Sayyid Ruhullah Musawi Khomeini, commonly known as Imam Khomeini, was a man whose revolutionary stance in the face of tyranny is still contemplated over 30 years after his demise. While millions revere him until this very day, he is often labeled a staunch cleric by mainstream accounts and by the Western world. Despite the varying opinions surrounding his legacy, it cannot be denied that this one man shook the entire world.
Imam Khomeini was born on September 24th, 1902, in the town of Khomein, Iran. He hailed from a religious family and was a descendent of the Prophet Muhammad through the Shiite Imam Musa al-Kadhim. He was raised by his mother and aunt following his father’s murder while he was an infant. From the tender age of six, he began studying the Holy Qur’an and received his early education at home and at a local school.
In 1921, Imam Khomeini enrolled in a renowned Islamic seminary in Arak, an institution famous for its scholastic brilliance.The following year, he accepted an invitation to study at the Dar al-Shafa school in Qom before his exile to the city of Najaf in neighboring Iraq. In the years following his graduation, he became renowned for his teachings in Islamic jurisprudence, philosophy and mysticism, and the numerous books he wrote. In 1963, Imam Khomeini ascended to the grand status of Marja,’ a title given to the highest level of a Twelver Shia religious cleric.
Above all, what hailed him as a hero for Iranians and Shiite people worldwide was his stance against the Pahlavi dictatorship in Iran. Imam Khomeini led a movement against the Shah’s corrupt regime and guided the masses with his exceptional oratory and leadership skills.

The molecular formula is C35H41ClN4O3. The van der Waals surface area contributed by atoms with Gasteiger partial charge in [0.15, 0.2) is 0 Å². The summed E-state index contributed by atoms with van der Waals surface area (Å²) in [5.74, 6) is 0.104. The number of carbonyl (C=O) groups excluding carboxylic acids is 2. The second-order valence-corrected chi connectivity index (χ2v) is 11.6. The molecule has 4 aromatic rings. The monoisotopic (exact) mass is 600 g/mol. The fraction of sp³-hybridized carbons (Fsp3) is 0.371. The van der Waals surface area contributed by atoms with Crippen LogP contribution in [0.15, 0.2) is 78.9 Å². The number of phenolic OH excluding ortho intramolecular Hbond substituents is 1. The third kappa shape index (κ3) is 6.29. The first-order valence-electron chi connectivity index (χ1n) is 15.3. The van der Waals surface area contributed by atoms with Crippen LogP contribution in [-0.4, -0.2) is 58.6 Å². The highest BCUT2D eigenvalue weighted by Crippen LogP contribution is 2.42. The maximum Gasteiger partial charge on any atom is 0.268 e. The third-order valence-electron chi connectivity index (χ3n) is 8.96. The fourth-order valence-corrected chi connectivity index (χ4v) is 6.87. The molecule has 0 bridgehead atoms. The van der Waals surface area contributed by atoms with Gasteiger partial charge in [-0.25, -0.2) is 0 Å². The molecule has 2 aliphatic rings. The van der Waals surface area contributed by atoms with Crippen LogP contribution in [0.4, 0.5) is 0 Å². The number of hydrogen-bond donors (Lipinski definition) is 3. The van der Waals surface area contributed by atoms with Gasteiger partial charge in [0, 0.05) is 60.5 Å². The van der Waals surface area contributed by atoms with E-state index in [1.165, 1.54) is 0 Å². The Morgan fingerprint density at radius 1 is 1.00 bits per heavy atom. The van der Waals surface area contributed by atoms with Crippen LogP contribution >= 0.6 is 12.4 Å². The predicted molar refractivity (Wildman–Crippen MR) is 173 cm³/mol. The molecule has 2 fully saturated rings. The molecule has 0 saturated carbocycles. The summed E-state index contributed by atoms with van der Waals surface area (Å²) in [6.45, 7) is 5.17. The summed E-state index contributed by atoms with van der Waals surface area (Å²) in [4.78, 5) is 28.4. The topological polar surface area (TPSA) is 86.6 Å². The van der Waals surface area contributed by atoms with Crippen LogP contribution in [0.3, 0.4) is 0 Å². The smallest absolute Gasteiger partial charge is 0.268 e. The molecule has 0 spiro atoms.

During one of his iconic speeches at the Feyziyeh School in Qom on the day of Ashura, he boldly denounced Mohammad Reza Pahlavi’s vile intentions of removing traces of Islam and religious scholarship from Iranian society.
Unbeknownst to many, the Shah’s regime implemented policies that were destructive to Iran’s national sovereignty. In January 1963, the Shah announced a six-point program of economic, social and political reform known as the White Revolution, which was “an American-inspired package of measures designed to give his regime a liberal and progressive facade.’’ The motives behind these proposed changes were considered detrimental, as Imam Khomeini foresaw them as a Western plot for exerting dominance over the Iranian people.
Imam Khomeini called for a meeting with his colleagues, where he stressed the importance of opposing the Shah’s plans. He prompted the senior Maraji’of Qom to issue a boycott of the referendum that the Shah had planned to secure the appearance of popular approval for the White Revolution.
Imam Khomeini ventured on with his denunciation of the Shah’s agendas and issued a manifesto signed by eight other senior scholars. The Manifesto revealed the Shah’s violations of the constitution. It also accused him of submitting to American and Israeli interests, demonstrating how moral corruption had spread throughout the country.
Upon Imam Khomeini’s public denunciation of the Shah as a “wretched miserable man,” he was imprisoned on June 5, 1963. Following his arrest, three days of riots erupted, where nearly 400 men were killed.